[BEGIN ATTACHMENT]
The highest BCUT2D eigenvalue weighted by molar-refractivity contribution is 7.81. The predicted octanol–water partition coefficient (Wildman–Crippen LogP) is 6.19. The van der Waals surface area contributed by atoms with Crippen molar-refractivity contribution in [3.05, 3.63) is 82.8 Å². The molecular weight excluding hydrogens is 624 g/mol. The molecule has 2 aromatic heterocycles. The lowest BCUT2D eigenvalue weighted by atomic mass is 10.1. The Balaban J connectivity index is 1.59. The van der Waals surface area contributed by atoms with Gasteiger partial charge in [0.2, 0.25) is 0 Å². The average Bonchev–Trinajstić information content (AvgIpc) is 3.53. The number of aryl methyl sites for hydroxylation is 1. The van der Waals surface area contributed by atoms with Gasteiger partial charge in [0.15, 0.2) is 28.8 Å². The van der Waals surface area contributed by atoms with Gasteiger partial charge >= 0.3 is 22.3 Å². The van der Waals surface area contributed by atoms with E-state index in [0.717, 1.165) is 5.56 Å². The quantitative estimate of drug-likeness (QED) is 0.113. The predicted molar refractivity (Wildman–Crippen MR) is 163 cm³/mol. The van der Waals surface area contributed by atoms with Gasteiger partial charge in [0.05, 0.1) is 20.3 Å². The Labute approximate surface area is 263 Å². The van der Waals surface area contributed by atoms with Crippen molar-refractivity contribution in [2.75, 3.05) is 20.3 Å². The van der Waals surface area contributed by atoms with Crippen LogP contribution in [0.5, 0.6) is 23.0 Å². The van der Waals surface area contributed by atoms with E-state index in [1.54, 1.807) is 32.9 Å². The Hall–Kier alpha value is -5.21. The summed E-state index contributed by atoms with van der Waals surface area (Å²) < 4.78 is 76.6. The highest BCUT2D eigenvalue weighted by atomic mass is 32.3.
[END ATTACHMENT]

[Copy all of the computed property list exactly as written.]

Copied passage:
The highest BCUT2D eigenvalue weighted by molar-refractivity contribution is 7.81. The predicted octanol–water partition coefficient (Wildman–Crippen LogP) is 6.19. The van der Waals surface area contributed by atoms with Crippen molar-refractivity contribution in [3.05, 3.63) is 82.8 Å². The molecular weight excluding hydrogens is 624 g/mol. The molecule has 2 aromatic heterocycles. The lowest BCUT2D eigenvalue weighted by atomic mass is 10.1. The Balaban J connectivity index is 1.59. The van der Waals surface area contributed by atoms with Gasteiger partial charge in [0.2, 0.25) is 0 Å². The average Bonchev–Trinajstić information content (AvgIpc) is 3.53. The number of aryl methyl sites for hydroxylation is 1. The van der Waals surface area contributed by atoms with Gasteiger partial charge in [0.15, 0.2) is 28.8 Å². The van der Waals surface area contributed by atoms with Gasteiger partial charge >= 0.3 is 22.3 Å². The van der Waals surface area contributed by atoms with E-state index in [0.717, 1.165) is 5.56 Å². The quantitative estimate of drug-likeness (QED) is 0.113. The predicted molar refractivity (Wildman–Crippen MR) is 163 cm³/mol. The van der Waals surface area contributed by atoms with Gasteiger partial charge in [0.05, 0.1) is 20.3 Å². The Labute approximate surface area is 263 Å². The van der Waals surface area contributed by atoms with Crippen molar-refractivity contribution in [2.75, 3.05) is 20.3 Å². The van der Waals surface area contributed by atoms with Crippen LogP contribution in [0.5, 0.6) is 23.0 Å². The van der Waals surface area contributed by atoms with E-state index in [1.54, 1.807) is 32.9 Å². The Hall–Kier alpha value is -5.21. The summed E-state index contributed by atoms with van der Waals surface area (Å²) < 4.78 is 76.6. The highest BCUT2D eigenvalue weighted by atomic mass is 32.3.